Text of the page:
Seeing Butterflies: New Perspectives on Colour, Patterns and Mimicry by Philip Howse.

Seeing Butterflies: New Perspectives on Colour, Patterns and Mimicry by Philip HowseFor a fascinating insight into the bizarre colour patterns of butterflies and moths, visit Dorset County Museum for a talk by butterfly mimicry expert, Philip Howse. Philip will be launching his new book, Seeing Butterflies: New Perspectives on Colour, Patterns and Mimicry, at an event at the Museum on 26th November.

Originally focussing on the death’s head hawk moth, Philip quickly realised that the skull marking, seen from the appropriate angle, was in fact a crude image of the head of a giant hornet.

“From that point on, I found more and more examples of images of parts of dangerous animals: teeth, eyes, claws, beaks etc. embedded in the wing patterns,” said Philip.

Butterfly wings demonstrating mimicry

Butterfly wings demonstrating mimicry

During his talk on 26th November, Professor Howse will explain the reasons for the enchanting colours and designs on the wings of butterflies and moths and discuss survival strategies using behaviour, mimicry and camouflage.

Philip Howse has published several books and numerous research articles on insect behavior and ecology. After a career spent mainly at Southampton University, he has now retired but continues writing about the insects that have fascinated him since he was a boy.

All are welcome to this event which is FREE although donations are welcome to cover costs. Copies of Philip’s book will be for sale during the evening. The talk will start at 7.30pm and doors are open from 7.00pm. For further information see

Lecture: Bird Migration and the Campaign to stop Illegal Hunting by Andrew Morgan

Avocet, Malta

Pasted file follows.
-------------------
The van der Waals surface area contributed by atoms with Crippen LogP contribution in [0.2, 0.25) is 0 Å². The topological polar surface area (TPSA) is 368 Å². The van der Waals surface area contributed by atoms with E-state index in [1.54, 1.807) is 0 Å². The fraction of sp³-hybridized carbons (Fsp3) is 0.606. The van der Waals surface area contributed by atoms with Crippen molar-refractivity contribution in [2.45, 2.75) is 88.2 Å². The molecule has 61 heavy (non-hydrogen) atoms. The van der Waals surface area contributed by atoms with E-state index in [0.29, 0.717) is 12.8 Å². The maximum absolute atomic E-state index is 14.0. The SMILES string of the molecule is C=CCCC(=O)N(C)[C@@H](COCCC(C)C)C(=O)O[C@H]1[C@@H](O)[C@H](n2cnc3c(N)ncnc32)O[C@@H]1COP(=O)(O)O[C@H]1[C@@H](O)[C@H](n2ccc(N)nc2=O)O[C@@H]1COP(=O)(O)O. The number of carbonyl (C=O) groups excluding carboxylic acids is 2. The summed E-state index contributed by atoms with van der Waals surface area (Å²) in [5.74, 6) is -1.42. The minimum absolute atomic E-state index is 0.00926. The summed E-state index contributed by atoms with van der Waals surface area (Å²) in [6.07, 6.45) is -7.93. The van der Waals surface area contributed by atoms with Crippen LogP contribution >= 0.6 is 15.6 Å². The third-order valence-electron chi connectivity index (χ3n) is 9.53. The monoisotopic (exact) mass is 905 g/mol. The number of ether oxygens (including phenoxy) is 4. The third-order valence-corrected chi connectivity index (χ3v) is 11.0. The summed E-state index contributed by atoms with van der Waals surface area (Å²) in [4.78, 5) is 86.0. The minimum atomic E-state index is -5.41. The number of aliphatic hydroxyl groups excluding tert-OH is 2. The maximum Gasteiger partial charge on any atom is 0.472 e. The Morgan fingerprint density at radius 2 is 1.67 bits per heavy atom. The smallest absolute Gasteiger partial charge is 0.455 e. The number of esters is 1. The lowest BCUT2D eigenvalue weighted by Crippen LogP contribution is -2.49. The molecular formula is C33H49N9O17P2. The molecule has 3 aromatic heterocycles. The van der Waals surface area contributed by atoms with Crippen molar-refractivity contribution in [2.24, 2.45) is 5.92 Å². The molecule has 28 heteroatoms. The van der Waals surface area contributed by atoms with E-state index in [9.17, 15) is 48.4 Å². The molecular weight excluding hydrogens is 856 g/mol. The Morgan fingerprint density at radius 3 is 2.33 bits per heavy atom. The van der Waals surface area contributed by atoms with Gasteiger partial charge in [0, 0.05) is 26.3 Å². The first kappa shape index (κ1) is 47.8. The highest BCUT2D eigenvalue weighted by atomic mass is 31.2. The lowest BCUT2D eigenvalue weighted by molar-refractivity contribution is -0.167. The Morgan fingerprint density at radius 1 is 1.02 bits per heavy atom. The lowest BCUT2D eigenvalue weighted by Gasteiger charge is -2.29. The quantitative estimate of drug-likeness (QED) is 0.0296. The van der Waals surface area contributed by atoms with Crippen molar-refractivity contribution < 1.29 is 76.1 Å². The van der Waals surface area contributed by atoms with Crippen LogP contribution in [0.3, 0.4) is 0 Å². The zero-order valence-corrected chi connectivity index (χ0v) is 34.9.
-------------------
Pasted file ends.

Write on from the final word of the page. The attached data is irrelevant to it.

Avocet, Malta – Birdlife

BirdLife Malta is a society for the protection of birds and natural habitats in Malta. The organisation monitors activity that threatens wild birds, such as illegal hunting and trapping and urban development in conservation areas on the Maltese islands.

This year BirdLife Malta celebrates the 50th anniversary of its campaigning, research and conservation work. Founded in January 1962 it is the oldest environmental organisation in Malta.

Malta lies on one of three routes used by birds on their biannual migration between Europe and Africa.  There are over 12,000 licensed hunters on the Maltese islands and many will illegally shoot protected birds as there is a large bounty on the rare species.

To help Birdlife Malta stop this tragic waste, Andrew Morgan is giving this lecture, entitled Bird Migration and the Campaign to stop

, to raise funds and awareness for the campaign which he has been supporting since 2008.

The lecture takes place at 7.30pm on Wednesday 26th June and doors are open from 7.00pm.  The lecture is FREE but a donation of £3 is encouraged to cover costs.

Everyone is welcome and there is no need to book.

For further information contact the Museum on 01305 262735 or check the website on

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